|Publication number||US5175125 A|
|Application number||US 07/680,156|
|Publication date||Dec 29, 1992|
|Filing date||Apr 3, 1991|
|Priority date||Apr 3, 1991|
|Also published as||US5281854|
|Publication number||07680156, 680156, US 5175125 A, US 5175125A, US-A-5175125, US5175125 A, US5175125A|
|Original Assignee||Chartered Semiconductor Manufacturing Ltd. Pte|
|Export Citation||BiBTeX, EndNote, RefMan|
|Patent Citations (13), Non-Patent Citations (2), Referenced by (18), Classifications (13), Legal Events (4)|
|External Links: USPTO, USPTO Assignment, Espacenet|
1. Field of the Invention
The invention relates to the manufacture of high density integrated circuits and more particularly to methods and resulting structures for making electrical contacts to semiconductor regions within the integrated circuit.
2. Description of the Prior Art
Metallization is a critical processing technique throughout the integrated circuit process. It is particularly critical in the formation of electrical contacts to semiconductor regions in silicon integrated circuits in the one micron and submicron feature size era.
Some years ago the use of direct aluminium electrical contacts to semiconductor regions in silicon semiconductor devices was predominant. However, aluminium with direct contact to silicon leads to metallurgical interactions causing dissolution of silicon by diffusion into the metal and which in turn leads to boundary interface problems. Also, there is movement of aluminium into the silicon region as well. This interaction between aluminum and silicon is a thermally activated process and depends on the temperature and duration of any heating or annealing.
It became common to include a small percentage, such as 1 or 2 per cent of silicon in the deposition of aluminum to overcome or prevent junction shorts caused by the preferential dissolution of silicon into the aluminum. There are contact failures which occur in these aluminum doped with silicon electrical contact systems. These failures are caused by the precipitation of silicon from the aluminum during cooling. These undesirable silicon precipitates also cause increases in the resistance of the electrical contacts.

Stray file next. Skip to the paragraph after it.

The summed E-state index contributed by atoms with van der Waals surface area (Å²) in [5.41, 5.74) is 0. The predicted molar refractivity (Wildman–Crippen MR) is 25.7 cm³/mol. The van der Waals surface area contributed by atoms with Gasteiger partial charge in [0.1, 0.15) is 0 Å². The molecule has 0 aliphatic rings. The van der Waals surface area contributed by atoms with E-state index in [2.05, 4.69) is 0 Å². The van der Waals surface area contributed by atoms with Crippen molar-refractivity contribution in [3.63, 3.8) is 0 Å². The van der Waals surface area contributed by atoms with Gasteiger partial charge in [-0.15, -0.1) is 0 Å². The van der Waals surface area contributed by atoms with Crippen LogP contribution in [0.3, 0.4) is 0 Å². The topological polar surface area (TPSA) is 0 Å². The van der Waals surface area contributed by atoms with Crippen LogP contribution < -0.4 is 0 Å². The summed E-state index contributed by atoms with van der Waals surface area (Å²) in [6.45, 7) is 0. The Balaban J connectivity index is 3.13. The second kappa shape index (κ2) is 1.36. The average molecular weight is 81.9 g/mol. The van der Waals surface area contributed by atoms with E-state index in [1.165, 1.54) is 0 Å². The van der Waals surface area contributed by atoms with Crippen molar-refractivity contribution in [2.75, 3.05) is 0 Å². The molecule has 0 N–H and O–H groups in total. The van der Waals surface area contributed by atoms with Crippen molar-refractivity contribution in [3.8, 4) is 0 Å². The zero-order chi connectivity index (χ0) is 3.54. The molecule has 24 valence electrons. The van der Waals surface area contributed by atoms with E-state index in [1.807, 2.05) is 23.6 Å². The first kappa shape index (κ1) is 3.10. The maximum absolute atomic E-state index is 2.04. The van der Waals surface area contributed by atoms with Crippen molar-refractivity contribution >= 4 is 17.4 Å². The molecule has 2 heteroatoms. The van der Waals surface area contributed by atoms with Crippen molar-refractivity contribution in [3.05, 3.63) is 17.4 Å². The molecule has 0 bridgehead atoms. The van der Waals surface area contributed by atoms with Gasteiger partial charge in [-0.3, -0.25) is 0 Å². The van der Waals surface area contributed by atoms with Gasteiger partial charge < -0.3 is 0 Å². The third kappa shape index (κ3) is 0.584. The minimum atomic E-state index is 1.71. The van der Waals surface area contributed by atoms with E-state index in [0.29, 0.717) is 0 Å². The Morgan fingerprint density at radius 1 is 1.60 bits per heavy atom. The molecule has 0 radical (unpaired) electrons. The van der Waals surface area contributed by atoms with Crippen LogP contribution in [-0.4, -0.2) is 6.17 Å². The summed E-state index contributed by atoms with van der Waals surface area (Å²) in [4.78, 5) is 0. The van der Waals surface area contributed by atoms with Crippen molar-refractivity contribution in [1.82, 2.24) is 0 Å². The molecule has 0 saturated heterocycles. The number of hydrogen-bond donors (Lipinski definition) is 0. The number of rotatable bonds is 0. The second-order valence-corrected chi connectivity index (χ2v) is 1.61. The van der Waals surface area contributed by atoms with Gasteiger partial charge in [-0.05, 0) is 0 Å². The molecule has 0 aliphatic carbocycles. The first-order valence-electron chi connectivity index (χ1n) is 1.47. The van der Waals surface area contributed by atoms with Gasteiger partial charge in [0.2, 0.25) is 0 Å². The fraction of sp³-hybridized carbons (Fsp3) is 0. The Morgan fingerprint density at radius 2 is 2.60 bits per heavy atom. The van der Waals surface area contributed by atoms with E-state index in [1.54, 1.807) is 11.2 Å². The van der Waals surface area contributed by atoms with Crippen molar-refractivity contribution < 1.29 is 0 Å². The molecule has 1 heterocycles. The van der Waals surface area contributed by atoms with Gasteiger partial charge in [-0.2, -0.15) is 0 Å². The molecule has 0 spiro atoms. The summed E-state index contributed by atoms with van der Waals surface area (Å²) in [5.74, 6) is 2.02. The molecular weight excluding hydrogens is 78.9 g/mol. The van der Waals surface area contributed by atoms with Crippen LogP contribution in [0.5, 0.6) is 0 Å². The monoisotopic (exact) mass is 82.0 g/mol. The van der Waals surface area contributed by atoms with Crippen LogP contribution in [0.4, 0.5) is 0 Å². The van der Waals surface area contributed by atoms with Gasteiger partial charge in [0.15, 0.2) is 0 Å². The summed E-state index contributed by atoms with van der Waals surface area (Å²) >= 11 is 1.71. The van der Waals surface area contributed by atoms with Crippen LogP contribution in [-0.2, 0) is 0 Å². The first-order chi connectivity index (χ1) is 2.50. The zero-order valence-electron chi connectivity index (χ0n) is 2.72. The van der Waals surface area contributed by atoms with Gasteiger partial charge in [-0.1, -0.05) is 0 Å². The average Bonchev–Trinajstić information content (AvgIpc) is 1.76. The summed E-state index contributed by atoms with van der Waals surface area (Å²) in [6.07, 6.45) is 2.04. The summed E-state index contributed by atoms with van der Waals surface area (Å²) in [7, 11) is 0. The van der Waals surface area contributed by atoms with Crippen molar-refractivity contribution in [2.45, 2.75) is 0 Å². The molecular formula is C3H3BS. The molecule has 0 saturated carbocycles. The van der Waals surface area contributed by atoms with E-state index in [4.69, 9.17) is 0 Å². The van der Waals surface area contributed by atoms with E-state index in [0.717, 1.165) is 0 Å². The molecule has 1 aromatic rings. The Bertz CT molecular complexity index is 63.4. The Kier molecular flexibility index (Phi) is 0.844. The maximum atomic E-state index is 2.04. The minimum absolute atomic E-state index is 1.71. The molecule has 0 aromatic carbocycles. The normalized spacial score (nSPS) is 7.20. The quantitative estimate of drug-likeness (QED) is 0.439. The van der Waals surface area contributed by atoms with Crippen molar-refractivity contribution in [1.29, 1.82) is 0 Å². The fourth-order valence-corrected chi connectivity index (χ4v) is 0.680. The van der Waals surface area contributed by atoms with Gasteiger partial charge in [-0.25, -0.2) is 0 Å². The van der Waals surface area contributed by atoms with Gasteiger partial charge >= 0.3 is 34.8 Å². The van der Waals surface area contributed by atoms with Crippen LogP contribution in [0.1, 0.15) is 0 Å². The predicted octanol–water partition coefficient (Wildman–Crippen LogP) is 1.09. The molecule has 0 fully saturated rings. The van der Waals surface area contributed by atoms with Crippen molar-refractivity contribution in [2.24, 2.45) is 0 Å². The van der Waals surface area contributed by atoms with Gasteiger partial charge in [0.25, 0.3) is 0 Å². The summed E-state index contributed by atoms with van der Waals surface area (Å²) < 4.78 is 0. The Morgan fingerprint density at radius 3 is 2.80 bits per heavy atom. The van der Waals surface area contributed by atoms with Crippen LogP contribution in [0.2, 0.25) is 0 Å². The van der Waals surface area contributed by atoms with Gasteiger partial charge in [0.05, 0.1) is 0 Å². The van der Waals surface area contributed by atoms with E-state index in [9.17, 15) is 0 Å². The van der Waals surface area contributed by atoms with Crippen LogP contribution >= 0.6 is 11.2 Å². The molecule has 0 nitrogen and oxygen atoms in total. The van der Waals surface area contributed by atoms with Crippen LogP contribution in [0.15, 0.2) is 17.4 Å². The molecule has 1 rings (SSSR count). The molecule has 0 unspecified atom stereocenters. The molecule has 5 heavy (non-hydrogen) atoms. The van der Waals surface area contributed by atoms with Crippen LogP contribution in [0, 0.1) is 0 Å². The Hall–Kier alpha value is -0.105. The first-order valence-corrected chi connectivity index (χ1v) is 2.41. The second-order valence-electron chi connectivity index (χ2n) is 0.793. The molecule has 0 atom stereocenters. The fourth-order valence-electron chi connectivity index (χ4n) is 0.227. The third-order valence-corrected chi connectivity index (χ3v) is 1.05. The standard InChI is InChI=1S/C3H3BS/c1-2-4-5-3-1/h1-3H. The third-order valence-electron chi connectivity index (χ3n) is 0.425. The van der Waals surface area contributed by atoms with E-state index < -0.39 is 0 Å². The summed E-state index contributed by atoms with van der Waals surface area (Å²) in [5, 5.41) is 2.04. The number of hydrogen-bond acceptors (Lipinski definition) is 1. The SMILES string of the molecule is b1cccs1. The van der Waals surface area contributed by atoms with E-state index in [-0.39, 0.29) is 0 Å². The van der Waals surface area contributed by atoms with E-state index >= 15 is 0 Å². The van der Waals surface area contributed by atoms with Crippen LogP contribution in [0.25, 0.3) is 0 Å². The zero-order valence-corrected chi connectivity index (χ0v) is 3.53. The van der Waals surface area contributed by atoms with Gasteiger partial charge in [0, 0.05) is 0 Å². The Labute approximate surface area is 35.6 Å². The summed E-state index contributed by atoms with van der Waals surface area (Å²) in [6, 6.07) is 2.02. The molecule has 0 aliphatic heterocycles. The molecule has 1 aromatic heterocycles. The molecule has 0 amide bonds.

Further, the precipitate nodules of silicon are formed preferentially at the boundary of the aluminium to silicon interface. These silicon nodules leads to nonohmic contact problems in addition to the obvious increase of resistance problem. These nodules have the characteristic of growing from small seeds to larger nodules during temperature cycling at temperatures greater than about 300° C.
To overcome these problems of direct aluminum to silicon or aluminum-silicon to silicon electrical contacts the use of barriers between these material have widely begun to be used. Self aligned transition and noble metal silicides of metal such as platinum, palladium, cobalt, nickel, titanium, tantalum, tungsten, etc. have been used as the barrier metal. There are problems with this alternative involving metallurgical interaction, consummation of the shallow silicon semiconductor region, etc. Other barrier materials proposed are titanium nitride, titanium carbide, titanium-tungsten, and the like.
Another alternative to the barrier metal is to have the primary contact metal to be a metal, such as tungsten to the semiconductor region. Then the second level of metallurgy is the more conductive aluminium, which is well away from the silicon semiconductor region. This alternative is finding use particularly in the micron and submicron era. However, there is a loss of conductivity in the use of tungsten over aluminium.
There are several processes to deposit metals for electrical contacts to semiconductor regions. The principal deposition technique used for aluminium is by evaporative deposition in a vacuum chamber using an electron beam directed at the source to vaporize the material. Such a technique is described in E. K. Broadbent U.S. Pat. No. 4,495,221. In this Patent aluminum is deposited, with or without a silicon or copper component wherein a two step method is followed. The first step is to deposit at a lower deposition rate and then a second step is done at a higher deposition rate. The temperature is maintained constant during this process. The purpose of the process is to improve step coverage.
Another process that can be used to deposit metal on to semiconductor devices is by sputtering. The A. G. Blachman U.S. Pat. No. 3,856,647 describes a method for sputter coating a thin refractory metal, such as molybdenum onto a substrate which achieves a minimum resistivity and minimum stress. A first thin refractory metal layer is deposited at a first voltage bias on the substrate and then the thicker layer of refractory metal is deposited over the first layer at a second voltage bias that is different than the first voltage. The method is solely involved with reducing stress in the refractory metal layer being deposited.